- Treasury: Federal Reserve Governor Lael Brainard “is the clear favorite.” Former NEC head Jeff Zients, former HHS Secretary Sylvia Mathews Burwell and Sarah Bloom Raskin, a former Fed governor and Treasury official, are also on the list. “Ex-Fed official Roger Ferguson and Atlanta Fed President Raphael Bostic, both Black men, are also possibilities," per Bloomberg.
- Council of Economic Advisers: "Jared Bernstein, who was Biden’s chief economic adviser when he was vice president, has seen his name in contention. Economist Heather Boushey is also on the list.
- National Economic Council: Boushey is also being considered for this post.
Brainard favored for Treasury. The Federal Reserve governor and former Treasury official “has broad policymaking experience, particularly during economic crises, as well as wide respect among international foreign ministries and central banks from her time as the department’s top diplomat,” Rachel Siegel writes.
“At the same time, Biden could face pressure from the Democratic Party’s left wing to pick a more liberal figure, someone who could push for aggressive financial overhauls and prove more adversarial to supporters of free trade. Such a nominee, however, could face difficulty winning Senate confirmation if Republicans retain control after two January runoffs in Georgia.”
Other key transition news:
- Beijing is betting on a detente: “While Biden could ease off Beijing in certain respects after Inauguration Day, many Chinese have adopted a fatalistic view of the post-Trump world: U.S.-China relations are likely to be fraught for four more years, if not a generation,” Gerry Shih and Eva Dou reports.
- Biden likely to maintain some tariffs: “Removing them would be like catching a falling knife: It would alienate voters across the Midwest who helped Biden across the finish line,” Bloomberg News's Joe Deaux reports of current tariffs on some steel and aluminum.
Money on the Hill
Possible government shutdown looms over lame-duck session.
Both sides have also expressed optimism over a possible stimulus deal: “Even before Biden takes office on Jan. 20, Congress must contend with a Dec. 11 government funding deadline. Failure to reach a deal would result in a government shutdown, and Trump has not signaled whether he would sign a new spending bill,” Werner, Kane and Abutaleb report.
“Trump administration officials have indicated they are unlikely to play much of a role in any new round of stimulus talks, instead letting Senate Majority Leader Mitch McConnell take the lead. Meanwhile, Biden allies predicted that Biden and Vice President-elect Kamala D. Harris will press Congress to produce a compromise coronavirus relief bill that has eluded lawmakers and Trump administration officials for months.”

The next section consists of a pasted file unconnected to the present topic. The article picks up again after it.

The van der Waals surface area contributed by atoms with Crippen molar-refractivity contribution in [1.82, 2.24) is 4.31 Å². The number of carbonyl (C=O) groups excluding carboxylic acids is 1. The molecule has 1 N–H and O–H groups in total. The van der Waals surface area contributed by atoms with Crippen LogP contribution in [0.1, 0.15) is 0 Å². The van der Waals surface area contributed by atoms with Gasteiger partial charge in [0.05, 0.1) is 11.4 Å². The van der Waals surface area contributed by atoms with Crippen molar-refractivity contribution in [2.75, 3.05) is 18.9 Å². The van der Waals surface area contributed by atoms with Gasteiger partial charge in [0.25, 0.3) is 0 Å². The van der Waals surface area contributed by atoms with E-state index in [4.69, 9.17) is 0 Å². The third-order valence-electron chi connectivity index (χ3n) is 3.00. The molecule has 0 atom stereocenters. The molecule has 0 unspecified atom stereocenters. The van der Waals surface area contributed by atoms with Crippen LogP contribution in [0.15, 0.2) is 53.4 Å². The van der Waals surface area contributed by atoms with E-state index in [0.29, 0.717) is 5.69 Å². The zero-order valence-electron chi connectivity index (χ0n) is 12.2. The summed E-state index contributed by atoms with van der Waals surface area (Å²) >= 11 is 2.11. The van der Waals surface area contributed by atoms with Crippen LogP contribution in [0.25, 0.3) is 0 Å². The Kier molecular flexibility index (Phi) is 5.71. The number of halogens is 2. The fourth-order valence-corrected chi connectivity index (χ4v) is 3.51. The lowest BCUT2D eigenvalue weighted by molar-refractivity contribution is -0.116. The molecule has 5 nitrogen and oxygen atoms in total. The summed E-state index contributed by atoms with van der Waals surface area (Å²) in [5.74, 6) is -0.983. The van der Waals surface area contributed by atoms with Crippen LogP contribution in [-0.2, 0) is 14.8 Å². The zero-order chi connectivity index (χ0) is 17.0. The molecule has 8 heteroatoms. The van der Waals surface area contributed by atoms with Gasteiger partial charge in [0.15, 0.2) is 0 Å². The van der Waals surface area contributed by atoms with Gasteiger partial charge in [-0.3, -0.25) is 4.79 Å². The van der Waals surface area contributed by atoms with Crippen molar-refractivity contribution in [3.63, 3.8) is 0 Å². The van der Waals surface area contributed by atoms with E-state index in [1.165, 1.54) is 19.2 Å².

Divided government won't help you conquer the market.
Wall Street's takeaway from the election lacks historical evidence: “In the long run, though, there is little evidence split governments have an effect on stock returns. Since the 1928 election, there has been virtually no difference in the annual return of the S&P 500 in years when one party controlled Washington versus periods when power was split," the Wall Street Journal's Paul Vigna reports.
“In fact, the index has slightly outperformed when control of the presidency and Congress has been unified under one party. In the 45 years that the same party controlled Congress and the White House, the average return on the S&P 500 was 7.45 percent, according to Dow Jones Market Data. In the 46 years that power was split, the average return was 7.26 percent.”
CEOs expect a predictable Biden presidency: “Many corporate leaders view Mr. Biden as a centrist on business issues and foresee a quieter, less publicly turbulent relationship with the White House over the next four years—even if they don’t always agree with the administration’s policies,” the WSJ's Chip Cutter reports.
“Executives expect the public scars of the 2020 election to linger for some time. The divisive race, capped by several intense days as the nation awaited results, prompted a number of business leaders to call on Biden to focus his first months in office on bringing the country together … CEOs say additional stimulus to support consumers and businesses hurt by the pandemic, along with measures to stop the spread of the virus, should top Biden’s priority list. Many business leaders also called for increased government spending on infrastructure …"
- Key quote: "Now is a time for unity,” Jamie Dimon, CEO of JPMorgan Chase & Co, told the Journal. “We must respect the results of the U.S. presidential election and, as we have with every election, honor the decision of the voters and support a peaceful transition of power.”